Few policies are as self-defeating as the Taliban’s hostility towards higher education for Afghanistan’s girls and young women. At a time when the nation needs to rebuild after decades of conflict and underdevelopment, excluding bright and capable people from schools and workplaces only adds to the many serious challenges that the country faces.
It now seems that the Taliban authorities have extended this self-sabotage from the sovereign territory it controls to other countries, even ones with which Kabul has a relatively functioning relationship. News that 63 young Afghan women, who had been granted scholarships and UAE visas to study in Dubai, were turned away from Kabul airport by Taliban officials on Wednesday is a disappointing development.
One cannot be failed to be moved by comments from one of the women, Sara, who had just finished her bachelor’s degree and hoped to start a master’s when the Taliban banned women from attending university last year. The opportunity to study in the UAE “brought hope into my life,” she said.
Since taking over Afghanistan in 2021, the Taliban has imposed restrictions on girls and women’s education and employment, including closing high schools and universities for women. As a result of these mounting restrictions, many are seeking opportunities abroad. Although limited, such opportunities allow many Afghan women to continue learning.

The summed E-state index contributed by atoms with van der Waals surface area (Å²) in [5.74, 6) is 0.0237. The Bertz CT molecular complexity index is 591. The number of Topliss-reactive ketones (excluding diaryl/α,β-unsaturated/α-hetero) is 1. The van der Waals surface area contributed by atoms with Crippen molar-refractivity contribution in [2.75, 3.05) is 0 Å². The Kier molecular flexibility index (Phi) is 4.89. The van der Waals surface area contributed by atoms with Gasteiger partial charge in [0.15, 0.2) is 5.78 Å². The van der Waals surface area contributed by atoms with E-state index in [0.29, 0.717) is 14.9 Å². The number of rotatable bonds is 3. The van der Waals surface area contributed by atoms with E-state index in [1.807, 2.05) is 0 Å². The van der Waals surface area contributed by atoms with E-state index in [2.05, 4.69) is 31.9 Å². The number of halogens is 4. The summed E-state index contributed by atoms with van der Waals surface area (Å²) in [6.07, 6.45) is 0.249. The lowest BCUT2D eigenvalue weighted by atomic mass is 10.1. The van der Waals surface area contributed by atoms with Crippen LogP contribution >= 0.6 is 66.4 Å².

“This ban will have an awful impact on our society,” Sara told The National. “We will not have women doctors, or any female professionals who are needed to run a nation.”
“Learning is not a sin,” she added.
Her comments hint at a bleak future for Afghanistan if the authorities’ current inflexibility persists. The country has already experienced a damaging brain drain of skilled, qualified professionals. Research from the Centre for Strategic and Regional Studies, a think tank established in Kabul in 2009, found that “in the first six weeks after the fall of the republic, 124,000 people left Afghanistan during the evacuation operation, the absolute majority of whom were experts and educated people, and after that, tens of thousands of people left Afghanistan gradually”.
Denying education and training to the next generation of female doctors, scientists, engineers and lawyers compounds this serious problem. It will have a knock-on effect by straining Afghanistan’s society further, as those few professionals who remain shoulder the weight of trying to sustain a country of more than 40 million people, many of whom live in poverty.
Khalaf Al Habtoor, founder of the Al Habtoor Group conglomerate, pledged in December to help bring at least 100 female Afghan students to the UAE. It was a welcome gesture but one that has been undermined. This not only does a disservice to the young women concerned; it reveals an intransigence among some sections of the Afghan authorities that frustrates those who want to work in partnership with Kabul.
Afghanistan is going through a period of acute international isolation, fuelled in part by the policies that deny women their basic human rights. No one is disputing that the Taliban are in control of Afghanistan but, as The National noted on the recent second anniversary of the group’s rise to power, for any goodwill on the international community’s part to translate into a better life for Afghans, the country’s rulers must learn to embrace compromise. Stopping young women from travelling to avail of the opportunities that exist abroad, is a retrograde step that hurts only Afghans.